Oh Middle English, how do I love thee? Let me count the ways…
I’ve just come up for air out of the wonderful world of Victorian tourism (a paper on the 19th cent. definitions of “real” travellers) and before I plunge into the 17th cent. and “right reason” in Paradise Lost, I want to share some of my latest discoveries in Middle English with you.
First, did you know that medievals wrote fanfiction for the Canterbury Tales universe? (Slight exaggeration alert) Enter The Canterbury Interlude and the Tale of Beryn. I haven’t got around to reading the whole thing yet, but the gist of the tale is as follows: Rich doting parents Faunus and Agea have son, Beryn. Son turns scoundrel. Mother gets sick. Son refuses to come to deathbed. Father remarries. New wife Rame unimpressed by Beryn, schemes to transfer inheritance to her own son. Father dies, reconciles with son on deathbed. Rame convinces Beryn to trade inheritance for five ships full of merchandise (not a bad deal?). Beryn agrees, sails to Falsetown, in the land of Imagination. Excrement encounters the proverbial fan. Beryn loses important game of chess. Beryn cheated out of his ships. Beryn accused by woman of having slept with her. Beryn accused by blind man of having stolen said blind man’s eyes. Disaster averted by clever jester named Geffrey.
Second, the Kentish dialect is crazy. Even by the standards of Middle English. Take the Ayenbite of Inwyt, a 14th century translation by Dan Michel of a French book written in the late 13th century for Philip II of France. (The Ayenbite has its own peculiarities, not all of which can be laid at the feet of Kentish.) Here’s a sample of the style:
Þe herte is ase is þe uoȝel þet wolde uly to his wylle and bote hy by ofhealde be þe ges of beleaue and of loue hy ulyȝþ perilousliche zuo þet hy hyre spilþ and ualþ ofte into þe grines of þe uoȝelere of helle. Þet is þe dyeuel þet ne wylneþ bote to nime þane uoȝel.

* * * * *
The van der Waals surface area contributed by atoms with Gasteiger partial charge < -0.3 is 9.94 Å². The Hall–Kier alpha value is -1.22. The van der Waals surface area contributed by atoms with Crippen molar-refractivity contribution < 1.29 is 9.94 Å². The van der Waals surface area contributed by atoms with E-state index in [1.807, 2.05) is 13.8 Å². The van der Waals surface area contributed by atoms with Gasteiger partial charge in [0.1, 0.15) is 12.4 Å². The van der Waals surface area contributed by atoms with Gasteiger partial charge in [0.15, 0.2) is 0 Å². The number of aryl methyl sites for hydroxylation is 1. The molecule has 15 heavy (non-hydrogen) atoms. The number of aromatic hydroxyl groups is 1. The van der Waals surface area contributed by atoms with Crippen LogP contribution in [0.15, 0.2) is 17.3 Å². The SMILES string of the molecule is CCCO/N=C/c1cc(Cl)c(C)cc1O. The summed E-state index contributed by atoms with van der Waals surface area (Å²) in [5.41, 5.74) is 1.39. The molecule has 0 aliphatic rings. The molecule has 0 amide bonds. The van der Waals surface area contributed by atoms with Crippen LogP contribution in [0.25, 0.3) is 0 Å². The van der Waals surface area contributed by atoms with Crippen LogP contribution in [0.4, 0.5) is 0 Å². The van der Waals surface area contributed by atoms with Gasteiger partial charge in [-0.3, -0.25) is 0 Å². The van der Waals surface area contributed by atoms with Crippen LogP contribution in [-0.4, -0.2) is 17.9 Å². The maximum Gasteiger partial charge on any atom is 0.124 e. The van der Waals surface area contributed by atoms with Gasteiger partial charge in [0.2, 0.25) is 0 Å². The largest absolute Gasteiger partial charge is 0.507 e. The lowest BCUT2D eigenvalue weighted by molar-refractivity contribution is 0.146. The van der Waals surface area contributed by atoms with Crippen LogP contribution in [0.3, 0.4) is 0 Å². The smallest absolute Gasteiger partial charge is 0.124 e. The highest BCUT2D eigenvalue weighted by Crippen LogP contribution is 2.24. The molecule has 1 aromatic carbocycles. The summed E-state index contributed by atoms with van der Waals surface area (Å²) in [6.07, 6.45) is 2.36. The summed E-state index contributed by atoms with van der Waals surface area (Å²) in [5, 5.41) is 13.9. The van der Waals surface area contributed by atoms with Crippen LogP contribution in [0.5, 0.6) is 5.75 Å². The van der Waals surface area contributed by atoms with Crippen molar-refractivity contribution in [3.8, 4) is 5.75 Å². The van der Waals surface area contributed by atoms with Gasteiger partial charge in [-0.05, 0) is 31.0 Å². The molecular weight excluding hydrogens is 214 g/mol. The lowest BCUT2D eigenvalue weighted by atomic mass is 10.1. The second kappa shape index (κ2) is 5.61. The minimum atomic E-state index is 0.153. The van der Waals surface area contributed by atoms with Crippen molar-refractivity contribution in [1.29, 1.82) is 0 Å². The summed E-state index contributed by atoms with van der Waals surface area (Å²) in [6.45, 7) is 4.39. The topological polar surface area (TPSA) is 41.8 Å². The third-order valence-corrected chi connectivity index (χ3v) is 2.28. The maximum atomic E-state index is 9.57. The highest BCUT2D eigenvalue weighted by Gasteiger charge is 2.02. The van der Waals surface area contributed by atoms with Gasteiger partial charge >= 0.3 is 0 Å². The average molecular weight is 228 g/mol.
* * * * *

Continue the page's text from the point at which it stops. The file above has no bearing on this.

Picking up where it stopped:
(The author is saying that the heart is like a bird [vogel -> fowl] that wants to fly to its will, and unless it is held back by the jesses of belief and love, it flies perilously high and often falls into the snares of the fowler of hell – the Devil, whose whole aim is to catch the bird.) A far cry from the Middle English of The Canterbury Tales or The Cloud of Unknowing! One of the interesting features of Kentish absent from other dialects like Northumbrian is the representation of the labiodental fricative as if it were voiced (v for f), for example, in uly and uoȝel (u here represents modern v). Maybe it really was voiced?
Third, the word habundance will always be dear to my heart. Here’s an example of it in its natural habitat from the Welles Anthology:
hevy thoughtes and houge depe sykyng
pensyffe partyng putteth me to payne
greate habundance of Sore wepyng
Largely Issuying the walter fro my breyne…
Fourth – I’ve said this before and I’ll say it again – the Scots dialect is amazing. So I was very happy to stumble upon The Taill of Rauf Coilȝear yesterday. Rauf is a churl who unwittingly hosts emperor Charlemagne when the emperor is separated from his retinue by a storm. For reasons that are difficult to explain, but have to do with different kinds of etiquette and an extremely imperious form of hospitality, Rauf flies into a rage and punches Charlemagne in the head. Charlemagne restrains his impulse to beat the living daylights out of Rauf with some difficulty, and then they sit down together with Rauf’s wife and enjoy a lovely meal. Charlemagne pretends to be “Wymond of the Wardop,” a gentleman of the Queen’s chamber, and invites Rauf to court. To make a long story short-er, Rauf soon shows up at court and is quite surprised to find “Wymond” rather grander than he’d let on. The emperor graciously knights him, and he goes on to battle a camel-riding saracen named Magog. The combatants are parted by Roland, who manages to get Magog to convert to Christianity – he tries bribery, but Magog recks not his riches – and then the three become sworn brothers and ride triumphantly back to Charlemagne. Here’s a verse to give a sense of the style of the whole:
The carll beheld to the knicht as he stude than;
He bair, gravit in gold and gowlis in grene,
Glitterand full gaylie quhen glemis began,
Ane tyger ticht to ane tre, ane takin of tene.
Trewlie that tenefull was trimland than,
Semelie schapin and schroud in that scheild schene;
Mekle worschip of weir worthylie he wan,
Befoir, into fechting with mony worthie sene.
His basnet was bourdourit, and burneist bricht
With stanis of beriall deir,
Dyamountis and sapheir,
Riche rubeis in feir,
Reulit full richt.